Denial, Stigma, and Access to Care

Only an estimated 1.1 million adults received treatment for illicit drug use disorders and 1.5 million adults received treatment for alcohol use disorders in 2005

5.2 million adults needed treatment for illicit drug use disorders but did not receive it 16.4 million adults needed treatment for alcohol use disorders but did not receive it

18% 9% 8% 3%

Felt Need for TX, but did not receive it.

Received TX

Illicit Drugs 73%

Felt No Need for TX

89% Alcohol

2005 NSDUH

Only an estimated 142,000 adolescents received treatment for illicit drug use disorders and 119,000 received treatment for alcohol use disorders in 2005

1.1 million adolescents needed treatment for illicit drug use disorders but did not receive it 1.3 million adolescents needed treatment for alcohol use disorders but did not receive it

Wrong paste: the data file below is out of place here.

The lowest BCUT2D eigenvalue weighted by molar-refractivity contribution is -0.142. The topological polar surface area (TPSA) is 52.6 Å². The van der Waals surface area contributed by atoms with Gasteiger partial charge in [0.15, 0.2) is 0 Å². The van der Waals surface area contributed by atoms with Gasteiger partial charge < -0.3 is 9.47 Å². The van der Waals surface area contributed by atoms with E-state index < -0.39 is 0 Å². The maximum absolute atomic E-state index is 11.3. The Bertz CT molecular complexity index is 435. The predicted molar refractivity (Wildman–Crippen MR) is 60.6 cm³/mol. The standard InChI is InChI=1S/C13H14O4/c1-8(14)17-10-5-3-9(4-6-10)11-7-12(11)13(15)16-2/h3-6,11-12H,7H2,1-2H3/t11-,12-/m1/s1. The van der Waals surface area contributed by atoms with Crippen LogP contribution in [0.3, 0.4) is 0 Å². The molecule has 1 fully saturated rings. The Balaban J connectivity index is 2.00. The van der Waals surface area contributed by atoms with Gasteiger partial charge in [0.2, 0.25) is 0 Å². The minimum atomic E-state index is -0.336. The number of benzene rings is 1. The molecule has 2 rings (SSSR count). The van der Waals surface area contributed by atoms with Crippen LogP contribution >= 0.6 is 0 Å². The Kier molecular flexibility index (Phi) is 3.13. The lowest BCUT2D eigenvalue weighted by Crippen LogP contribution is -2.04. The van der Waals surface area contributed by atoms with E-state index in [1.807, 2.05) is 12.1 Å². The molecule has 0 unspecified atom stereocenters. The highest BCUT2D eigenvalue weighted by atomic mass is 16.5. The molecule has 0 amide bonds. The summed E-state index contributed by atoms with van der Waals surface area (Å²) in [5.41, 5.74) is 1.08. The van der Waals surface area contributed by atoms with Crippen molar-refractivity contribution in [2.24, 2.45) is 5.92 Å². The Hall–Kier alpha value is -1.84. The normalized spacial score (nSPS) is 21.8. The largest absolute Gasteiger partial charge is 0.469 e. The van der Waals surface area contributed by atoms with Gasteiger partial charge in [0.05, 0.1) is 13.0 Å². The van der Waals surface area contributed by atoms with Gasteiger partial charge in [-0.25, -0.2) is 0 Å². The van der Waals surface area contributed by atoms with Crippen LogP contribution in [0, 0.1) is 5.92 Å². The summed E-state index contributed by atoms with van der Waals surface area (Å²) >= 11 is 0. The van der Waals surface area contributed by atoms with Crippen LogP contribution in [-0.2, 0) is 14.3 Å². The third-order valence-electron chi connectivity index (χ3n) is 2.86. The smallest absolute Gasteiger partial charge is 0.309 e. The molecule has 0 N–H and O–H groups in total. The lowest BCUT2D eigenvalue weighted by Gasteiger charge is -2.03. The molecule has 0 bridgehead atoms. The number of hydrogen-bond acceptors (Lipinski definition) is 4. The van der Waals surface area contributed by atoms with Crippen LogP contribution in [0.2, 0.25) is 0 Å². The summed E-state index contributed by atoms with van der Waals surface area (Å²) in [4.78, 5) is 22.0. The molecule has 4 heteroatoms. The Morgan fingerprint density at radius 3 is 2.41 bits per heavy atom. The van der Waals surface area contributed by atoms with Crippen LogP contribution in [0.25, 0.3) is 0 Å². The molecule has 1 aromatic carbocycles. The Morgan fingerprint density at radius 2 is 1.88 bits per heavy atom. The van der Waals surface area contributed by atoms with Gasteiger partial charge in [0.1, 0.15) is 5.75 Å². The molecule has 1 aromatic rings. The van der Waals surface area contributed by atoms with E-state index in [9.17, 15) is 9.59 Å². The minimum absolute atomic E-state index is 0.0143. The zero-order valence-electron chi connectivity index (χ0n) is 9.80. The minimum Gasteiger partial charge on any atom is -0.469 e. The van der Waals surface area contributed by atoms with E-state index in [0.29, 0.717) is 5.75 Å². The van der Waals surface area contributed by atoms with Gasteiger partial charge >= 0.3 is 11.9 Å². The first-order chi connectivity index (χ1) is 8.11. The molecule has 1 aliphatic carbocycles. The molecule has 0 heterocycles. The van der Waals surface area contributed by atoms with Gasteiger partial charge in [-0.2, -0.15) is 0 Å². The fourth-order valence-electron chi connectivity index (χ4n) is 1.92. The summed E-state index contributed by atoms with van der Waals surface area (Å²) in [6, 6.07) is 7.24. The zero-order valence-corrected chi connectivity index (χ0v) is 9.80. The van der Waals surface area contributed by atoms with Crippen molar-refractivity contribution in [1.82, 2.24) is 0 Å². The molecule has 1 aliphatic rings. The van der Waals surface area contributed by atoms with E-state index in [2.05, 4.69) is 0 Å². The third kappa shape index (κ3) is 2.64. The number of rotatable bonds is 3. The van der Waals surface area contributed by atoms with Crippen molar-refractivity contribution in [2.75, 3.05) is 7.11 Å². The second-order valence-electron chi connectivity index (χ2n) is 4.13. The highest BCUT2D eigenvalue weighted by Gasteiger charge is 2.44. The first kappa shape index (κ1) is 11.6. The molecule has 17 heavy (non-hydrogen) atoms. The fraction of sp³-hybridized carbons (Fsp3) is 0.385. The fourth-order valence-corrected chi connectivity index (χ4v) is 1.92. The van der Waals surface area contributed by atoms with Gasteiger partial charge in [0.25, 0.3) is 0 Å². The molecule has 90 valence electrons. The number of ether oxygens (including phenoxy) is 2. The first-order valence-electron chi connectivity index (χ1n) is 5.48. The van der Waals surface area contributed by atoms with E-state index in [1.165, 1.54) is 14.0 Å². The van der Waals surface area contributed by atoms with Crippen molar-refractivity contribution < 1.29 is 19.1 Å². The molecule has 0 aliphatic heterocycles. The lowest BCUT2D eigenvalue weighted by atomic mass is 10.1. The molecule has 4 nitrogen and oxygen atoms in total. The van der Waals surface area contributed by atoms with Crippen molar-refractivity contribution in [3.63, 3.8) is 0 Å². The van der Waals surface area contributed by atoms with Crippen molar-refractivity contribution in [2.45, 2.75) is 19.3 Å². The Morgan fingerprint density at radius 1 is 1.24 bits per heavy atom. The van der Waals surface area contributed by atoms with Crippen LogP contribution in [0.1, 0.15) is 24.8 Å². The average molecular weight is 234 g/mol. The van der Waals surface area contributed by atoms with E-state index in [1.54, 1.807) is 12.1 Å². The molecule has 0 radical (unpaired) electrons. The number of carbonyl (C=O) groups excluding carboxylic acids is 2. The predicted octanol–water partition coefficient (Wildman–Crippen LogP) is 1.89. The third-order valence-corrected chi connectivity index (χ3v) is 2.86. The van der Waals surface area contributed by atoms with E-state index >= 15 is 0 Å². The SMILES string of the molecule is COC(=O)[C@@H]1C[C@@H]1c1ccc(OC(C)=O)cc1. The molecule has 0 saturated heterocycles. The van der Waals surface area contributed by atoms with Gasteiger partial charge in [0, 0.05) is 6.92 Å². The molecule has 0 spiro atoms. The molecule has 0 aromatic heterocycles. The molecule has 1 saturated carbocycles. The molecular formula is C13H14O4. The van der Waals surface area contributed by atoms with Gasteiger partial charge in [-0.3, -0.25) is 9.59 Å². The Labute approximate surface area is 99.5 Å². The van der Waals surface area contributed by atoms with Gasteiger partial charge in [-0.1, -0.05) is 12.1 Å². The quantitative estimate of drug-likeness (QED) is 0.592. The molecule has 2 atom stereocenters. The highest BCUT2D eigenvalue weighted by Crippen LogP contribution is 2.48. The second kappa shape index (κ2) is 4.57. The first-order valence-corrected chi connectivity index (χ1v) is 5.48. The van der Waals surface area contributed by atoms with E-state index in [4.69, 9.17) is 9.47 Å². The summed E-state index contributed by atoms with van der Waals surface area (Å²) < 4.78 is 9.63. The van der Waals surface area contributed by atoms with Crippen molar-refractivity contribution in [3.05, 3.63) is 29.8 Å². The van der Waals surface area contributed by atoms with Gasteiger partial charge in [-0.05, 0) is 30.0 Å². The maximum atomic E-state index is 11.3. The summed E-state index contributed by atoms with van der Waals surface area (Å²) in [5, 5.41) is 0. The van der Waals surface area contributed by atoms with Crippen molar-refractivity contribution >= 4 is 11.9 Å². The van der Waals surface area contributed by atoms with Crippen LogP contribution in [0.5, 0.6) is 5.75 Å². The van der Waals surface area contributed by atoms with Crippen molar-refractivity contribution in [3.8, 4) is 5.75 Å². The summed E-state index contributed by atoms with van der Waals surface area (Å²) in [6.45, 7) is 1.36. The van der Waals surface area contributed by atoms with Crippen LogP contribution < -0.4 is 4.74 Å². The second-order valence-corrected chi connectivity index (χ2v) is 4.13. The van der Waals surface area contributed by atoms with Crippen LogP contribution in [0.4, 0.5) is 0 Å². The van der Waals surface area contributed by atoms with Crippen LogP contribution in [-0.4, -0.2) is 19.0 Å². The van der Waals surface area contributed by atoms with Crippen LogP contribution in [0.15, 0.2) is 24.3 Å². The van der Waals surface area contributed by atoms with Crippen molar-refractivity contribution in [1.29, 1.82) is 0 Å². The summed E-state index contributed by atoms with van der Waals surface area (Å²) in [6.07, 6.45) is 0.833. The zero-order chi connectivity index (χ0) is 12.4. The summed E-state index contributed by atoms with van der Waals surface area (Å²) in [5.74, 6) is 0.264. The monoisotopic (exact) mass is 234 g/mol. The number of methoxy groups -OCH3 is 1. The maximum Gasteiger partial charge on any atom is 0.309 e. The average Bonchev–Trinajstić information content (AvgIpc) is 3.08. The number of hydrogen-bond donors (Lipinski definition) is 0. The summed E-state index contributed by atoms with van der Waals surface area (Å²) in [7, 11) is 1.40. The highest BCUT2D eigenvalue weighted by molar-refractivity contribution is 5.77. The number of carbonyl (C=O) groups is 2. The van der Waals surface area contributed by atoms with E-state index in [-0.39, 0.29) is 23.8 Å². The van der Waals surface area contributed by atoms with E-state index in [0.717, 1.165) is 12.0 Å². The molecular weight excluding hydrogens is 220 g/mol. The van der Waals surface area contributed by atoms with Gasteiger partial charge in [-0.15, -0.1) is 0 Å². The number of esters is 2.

11% 3% 8% 2%

Felt Need for TX, but did not receive Treatment Received TX


Felt No Need for TX

Illicit Drugs 90% Alcohol

2005 NSDUH

Treatment and Recovery

Substance use disorders are too often viewed by the funder and/or service provider Person’s Entry into treatment Discharge


Tom Kirk, Ph.D

Current Service Response

Acute symptoms


Discontinuous treatment Crisis management Tom Kirk, Ph.D

Recovery-oriented Response

Remission 0

Continuous treatment response


Promote Self-Care, Rehabilitation Tom Kirk, Ph.D


Supporting People’s Path to Recovery


Improved client outcomes


Tom Kirk, Ph.D

Benefits of Recovery-oriented Approaches and Systems of Care

• To encourage greater access to services • To intervene earlier with individuals with substance use problems • To improve treatment outcomes • To support long-term recovery for those with substance use disorders • To promote individual responsibility for care